Obviously this is quite rude, but I do not know how to bring this up to her, as she does not see why this is a big deal since we're all close friends anyway.
What is a big deal here is that your friend pulled a bait-and-switch. She pretended to invite you and other friends to dinner, only to reveal that what she really planned was to have you cater a dinner at her house.
Miss Manners is a great believer in the sacredness of dinner invitations which, once accepted, should not be cancelled under circumstances less than dire. But in this case, you all mistakenly accepted a different invitation from the one now offered, and would be justified in declining.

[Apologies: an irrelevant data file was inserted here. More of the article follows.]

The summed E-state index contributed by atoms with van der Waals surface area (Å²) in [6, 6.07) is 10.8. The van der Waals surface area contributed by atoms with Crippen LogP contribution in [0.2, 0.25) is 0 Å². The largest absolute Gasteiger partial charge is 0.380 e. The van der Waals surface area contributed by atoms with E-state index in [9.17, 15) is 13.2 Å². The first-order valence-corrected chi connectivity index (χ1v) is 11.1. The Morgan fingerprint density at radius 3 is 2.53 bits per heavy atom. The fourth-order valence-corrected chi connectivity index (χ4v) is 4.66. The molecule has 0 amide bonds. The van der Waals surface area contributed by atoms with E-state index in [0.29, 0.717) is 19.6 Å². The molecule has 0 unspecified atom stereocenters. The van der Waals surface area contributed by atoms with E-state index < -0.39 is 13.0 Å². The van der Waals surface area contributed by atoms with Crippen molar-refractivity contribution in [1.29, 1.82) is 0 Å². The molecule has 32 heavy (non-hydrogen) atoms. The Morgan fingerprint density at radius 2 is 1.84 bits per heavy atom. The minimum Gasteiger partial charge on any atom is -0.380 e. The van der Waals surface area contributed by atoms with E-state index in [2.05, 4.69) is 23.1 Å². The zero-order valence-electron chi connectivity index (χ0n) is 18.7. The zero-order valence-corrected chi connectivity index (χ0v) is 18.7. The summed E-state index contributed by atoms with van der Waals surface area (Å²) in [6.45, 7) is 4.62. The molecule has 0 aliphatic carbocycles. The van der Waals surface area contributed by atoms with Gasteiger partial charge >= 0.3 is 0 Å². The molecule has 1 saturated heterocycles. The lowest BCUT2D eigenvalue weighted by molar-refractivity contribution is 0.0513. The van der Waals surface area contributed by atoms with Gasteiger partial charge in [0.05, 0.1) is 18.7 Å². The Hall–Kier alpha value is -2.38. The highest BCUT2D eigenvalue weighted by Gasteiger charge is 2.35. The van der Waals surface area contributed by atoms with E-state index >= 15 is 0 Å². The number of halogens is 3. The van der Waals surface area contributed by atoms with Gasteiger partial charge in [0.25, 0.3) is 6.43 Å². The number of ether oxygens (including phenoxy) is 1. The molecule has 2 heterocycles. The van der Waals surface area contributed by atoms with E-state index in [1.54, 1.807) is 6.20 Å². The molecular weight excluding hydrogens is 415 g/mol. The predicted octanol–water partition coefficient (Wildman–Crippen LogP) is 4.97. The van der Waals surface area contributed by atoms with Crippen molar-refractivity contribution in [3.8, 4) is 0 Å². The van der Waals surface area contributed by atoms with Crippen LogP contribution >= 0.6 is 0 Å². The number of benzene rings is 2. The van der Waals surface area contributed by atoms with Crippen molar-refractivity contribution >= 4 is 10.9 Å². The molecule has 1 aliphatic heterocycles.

Why didn't you all just spit in the takeout containers and then make an excuse to leave before dinner was served?
DEAR E. JEAN: I can’t even be in the same room with my girlfriend without getting an erection. These past two years with her have been the best of my life. She’s tall, beautiful (on a scale of one to 10, she’s a 12, on a bad day), experienced, intelligent, and wealthy; she drives a fast car; and she makes my guy friends envious. My female friends are intimidated, and when she and I are in bed, I feel like a rock star.
We’re totally loyal to each other, I could never fall out of love with her, and I want us to spend the rest of our lives together, but there’s one catch: I’m a less-than-bottom-level banker with no money and the worst apartment in New York. She’s almost too refined, too funny, too intelligent, too established. Plus, there’s this: I’m 26, and she’s 51.